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Louella Parsons and Hedda Hopper Were the Mean Queens of Hollywood Gossip for Half a Century

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Karina Longworth’s hit podcast You Must Remember This explores the secret histories of Hollywood, debunking myths and shedding necessary light on the gifted but overshadowed people who make the dream factory what it is.

Some seasons focus on the women who made vital contributions to the industry. There’s a whole litany of the stories of dead blondes, once worshipped and now forgotten. Recently, we met the writer Polly Platt and actress Jean Seberg, who were constantly overshadowed by circumstance and vainglorious men.

Longworth's new season “Gossip Girls” focuses on Louella Parsons and Hedda Hopper, who wrote influentially dishy gossip columns giving different actors and films the hype that their studios needed. It was about promotion, shaping public opinion, and making their way in the boys’ club of Hollywood by wielding the power of the pen.

These days, social media and the paparazzi industrial complex can thrust instantaneous and extensively detailed updates on the private lives of the rich and famous in our faces all day, every day.

We’re much more cynical about how the cinematic sausage gets made these days than we were even 50 years ago. Maybe it’s because we’ve already been offered countless backstage glances in the form of celebrity tell-all books, documentaries, and salacious accounts of decadent Tinseltown. Longworth, a veteran film critic, spent an entire—and entirely entertaining and informative—season getting to the real scoop of the tabloid book Hollywood Babylon, which fed so many of the rumors about formerly big stars that eventually became mythologies.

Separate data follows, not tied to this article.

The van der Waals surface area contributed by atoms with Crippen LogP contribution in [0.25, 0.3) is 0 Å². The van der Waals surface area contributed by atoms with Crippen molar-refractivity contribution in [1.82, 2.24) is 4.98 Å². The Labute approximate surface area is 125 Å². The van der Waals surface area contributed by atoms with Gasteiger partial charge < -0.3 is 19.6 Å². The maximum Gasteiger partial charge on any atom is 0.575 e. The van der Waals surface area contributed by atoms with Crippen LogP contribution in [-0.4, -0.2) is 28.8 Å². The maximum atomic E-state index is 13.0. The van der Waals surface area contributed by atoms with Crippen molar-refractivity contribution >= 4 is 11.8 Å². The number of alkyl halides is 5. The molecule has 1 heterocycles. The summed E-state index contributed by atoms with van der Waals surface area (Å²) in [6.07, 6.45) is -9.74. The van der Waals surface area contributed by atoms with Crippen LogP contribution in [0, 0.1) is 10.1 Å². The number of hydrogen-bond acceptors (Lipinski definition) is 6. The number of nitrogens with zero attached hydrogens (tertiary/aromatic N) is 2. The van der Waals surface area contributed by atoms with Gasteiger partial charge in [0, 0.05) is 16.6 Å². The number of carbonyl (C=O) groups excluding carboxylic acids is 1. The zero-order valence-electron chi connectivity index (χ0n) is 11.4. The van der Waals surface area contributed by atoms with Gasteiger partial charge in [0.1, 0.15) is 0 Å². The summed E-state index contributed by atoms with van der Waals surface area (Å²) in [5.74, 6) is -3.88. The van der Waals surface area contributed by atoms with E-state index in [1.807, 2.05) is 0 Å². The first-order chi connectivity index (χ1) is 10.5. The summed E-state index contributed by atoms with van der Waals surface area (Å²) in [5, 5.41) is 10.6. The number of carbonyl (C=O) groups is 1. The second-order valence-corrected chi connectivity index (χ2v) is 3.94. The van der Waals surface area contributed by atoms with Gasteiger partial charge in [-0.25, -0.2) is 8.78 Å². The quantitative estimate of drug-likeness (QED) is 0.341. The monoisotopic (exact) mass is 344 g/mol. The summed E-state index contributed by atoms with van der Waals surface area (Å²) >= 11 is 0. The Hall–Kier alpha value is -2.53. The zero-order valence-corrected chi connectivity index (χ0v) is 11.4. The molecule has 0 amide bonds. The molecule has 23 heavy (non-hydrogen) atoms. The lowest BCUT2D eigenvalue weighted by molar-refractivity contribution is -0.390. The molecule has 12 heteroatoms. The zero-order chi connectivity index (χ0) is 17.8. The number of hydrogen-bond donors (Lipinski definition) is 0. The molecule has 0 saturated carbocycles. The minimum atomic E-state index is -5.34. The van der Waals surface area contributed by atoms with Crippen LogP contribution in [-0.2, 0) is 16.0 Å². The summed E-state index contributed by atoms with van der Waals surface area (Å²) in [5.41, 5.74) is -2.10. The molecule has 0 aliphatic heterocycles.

Parsons and Hopper aren’t necessarily saints or even icons—at some basic level, they were paid propagandists for extremely rich, powerful studio heads who had a vested interest in getting their money back on their various investments. Since movie stars were more easily mythologized in the prewar years, and movies still packed an exotic punch, cultivating their public image was necessary.

So even though in some ways Parsons and Hopper were serving Hollywood Mammon, we shouldn’t be so quick to judge. Everyone’s gotta serve somebody. Longworth shows us their personal faults, and the system of power and money and social influence that set their whole scene. And she is showing us a couple of feisty, ambitious, streetwise women who knew what they wanted and how to get it. There’s deliciously all-too-human cattiness and feuds. I loved hearing how some columns were all about trash talking, ticking off who was fat, who had no talent, who was a snob that week. That delightful mean girl vibe is probably the natural result of having a widely read column, an axe to........

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